The RCMP say there is no sign of the four missing men or the fuselage of the floatplane that crashed into Lake Mistastin last week.
"While the plane was visible from the air early last week, it is believed that high winds and heavy rains contributed to the plane sinking prior to the RCMP expert divers and investigators getting in to the scene with the required equipment for comprehensive searching," reads a media release from police on Monday afternoon.
"Objects of interest in the lake" have been identified via sonar and will be investigated, the statement says. Police say they can't speculate about what those objects might be.
A remotely operated underwater vehicle (ROV) is also on site and is part of the search efforts, according to RCMP.
Four Americans, two men from Newfoundland and Labrador and one Quebecer are dead or missing after a plane — a de Havilland DHC-2 Beaver — crashed into a remote lake in northern Labrador.
The Canadian Coast Guard recovered three bodies from the water the following day, while the search continues for the remaining four men.
Mistastin Lake is about 100 kilometres west of the Innu community of Natuashish on Labrador's northern coast.
The RCMP say the lake is about 16 kilometres long, and locals familiar with it have said it could be up to a few hundred metres deep.
Divers and other search personnel were delayed arriving to the crash site, after bad weather grounded their flights on July 18. It wasn't until the following day when crews were finally able to get to Mistastin Lake.
Even before crews arrived on the scene, the RCMP talked about the multiple challenges they were anticipating.
"The logistics of getting the equipment in and landing in particular places out there, trying to find a safe spot to be able to land, whether on the land or the water," said Cpl. Jolene Garland.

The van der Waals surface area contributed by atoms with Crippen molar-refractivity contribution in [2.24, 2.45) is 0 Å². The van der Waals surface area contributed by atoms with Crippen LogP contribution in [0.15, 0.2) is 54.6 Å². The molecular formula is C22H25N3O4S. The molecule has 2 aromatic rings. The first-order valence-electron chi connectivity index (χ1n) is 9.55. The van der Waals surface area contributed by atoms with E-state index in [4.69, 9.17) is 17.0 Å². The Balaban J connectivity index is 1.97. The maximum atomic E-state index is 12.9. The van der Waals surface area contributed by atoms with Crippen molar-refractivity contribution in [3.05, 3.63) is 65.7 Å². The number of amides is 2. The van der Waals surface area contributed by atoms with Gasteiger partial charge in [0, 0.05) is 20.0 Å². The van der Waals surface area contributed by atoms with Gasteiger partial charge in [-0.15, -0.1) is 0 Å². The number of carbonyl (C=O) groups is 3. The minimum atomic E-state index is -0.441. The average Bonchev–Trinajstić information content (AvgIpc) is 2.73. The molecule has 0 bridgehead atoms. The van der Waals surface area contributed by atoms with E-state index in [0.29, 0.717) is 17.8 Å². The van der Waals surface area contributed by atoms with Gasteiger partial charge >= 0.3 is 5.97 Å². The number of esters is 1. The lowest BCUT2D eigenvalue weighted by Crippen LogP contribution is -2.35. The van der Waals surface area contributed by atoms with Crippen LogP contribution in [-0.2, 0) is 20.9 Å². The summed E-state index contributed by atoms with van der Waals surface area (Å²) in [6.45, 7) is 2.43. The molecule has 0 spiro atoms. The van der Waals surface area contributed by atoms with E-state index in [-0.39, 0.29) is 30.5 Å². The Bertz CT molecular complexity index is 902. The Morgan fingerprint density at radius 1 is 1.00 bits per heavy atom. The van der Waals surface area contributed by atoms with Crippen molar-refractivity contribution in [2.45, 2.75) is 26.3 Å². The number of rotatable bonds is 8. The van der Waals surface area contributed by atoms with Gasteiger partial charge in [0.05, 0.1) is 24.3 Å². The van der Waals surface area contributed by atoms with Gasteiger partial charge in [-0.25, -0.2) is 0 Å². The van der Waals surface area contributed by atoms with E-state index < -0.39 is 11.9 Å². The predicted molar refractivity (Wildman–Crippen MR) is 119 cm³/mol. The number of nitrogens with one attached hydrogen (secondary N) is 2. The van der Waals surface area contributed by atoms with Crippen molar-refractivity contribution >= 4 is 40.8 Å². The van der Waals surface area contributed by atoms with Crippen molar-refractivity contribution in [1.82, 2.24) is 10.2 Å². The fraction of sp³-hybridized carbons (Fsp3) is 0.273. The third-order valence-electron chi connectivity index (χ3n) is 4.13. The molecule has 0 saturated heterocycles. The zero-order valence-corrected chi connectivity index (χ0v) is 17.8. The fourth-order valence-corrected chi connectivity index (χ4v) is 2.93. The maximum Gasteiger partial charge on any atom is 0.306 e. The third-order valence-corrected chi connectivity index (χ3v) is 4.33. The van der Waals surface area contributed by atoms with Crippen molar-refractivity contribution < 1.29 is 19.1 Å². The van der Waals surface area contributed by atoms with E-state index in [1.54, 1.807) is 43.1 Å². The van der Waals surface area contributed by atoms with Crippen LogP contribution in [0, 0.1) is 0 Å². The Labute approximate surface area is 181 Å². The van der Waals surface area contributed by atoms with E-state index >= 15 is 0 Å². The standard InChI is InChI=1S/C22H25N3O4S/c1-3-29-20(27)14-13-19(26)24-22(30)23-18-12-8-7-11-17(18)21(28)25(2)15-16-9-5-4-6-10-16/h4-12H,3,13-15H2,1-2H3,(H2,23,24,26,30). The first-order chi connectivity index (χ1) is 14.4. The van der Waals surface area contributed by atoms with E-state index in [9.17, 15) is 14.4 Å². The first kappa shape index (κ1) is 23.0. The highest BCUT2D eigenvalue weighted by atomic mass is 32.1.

"Communication is certainly an issue down in that area. There is no cellular service you'd be using satellite phones at best."
Different opinions on Beaver plane
The family of Dwayne Winsor, one of the two Newfoundlanders on the plane, said he hated flying on 50-plus-year-old floatplanes.
His son, Curtis Saunders, told CBC News that his father called the planes "old" and "rickety." The entire fleet of Beaver planes was built between 1948 and 1967, but some aviation experts maintain they are still the best planes for flying in and out of remote places.
Last week, Gilles Lapierre, past president of Aviateurs Québec, an association of Quebec pilots, weighed in calling the Beaver floatplane "a Jeep by comparison."
"Even if it's 50 years old or more, there is no modern plane that can compare to the Beaver, and that's why it's still very popular among outfitters, seaplane operators and companies whose business is to fly people in the bush."
Lapierre said it's not an aircraft that's "built for flight in the clouds."
"Sometimes when flying it in changing weather, you can inadvertently find yourself in conditions where you lose visibility.… You try to get out of that situation because the craft isn't equipped for instrument flight," he said.
4 crashes in 1 week
Two people were killed in central Ontario on July 11 when a Beaver went down in Hawk Junction.
The next day, three people were killed and one was injured in Chibougamau, Que., when a Beaver plane struck some trees while flying too low.
On July 15, the same type of aircraft crashed in Mistastin Lake carrying one pilot and six passengers. It marked the fourth Air Saguenay crash since 2010. Three of those crashes were fatal.
On Friday, July 19, a fourth Beaver plane crashed on takeoff near Homer, Alaska, killing one and injuring four more.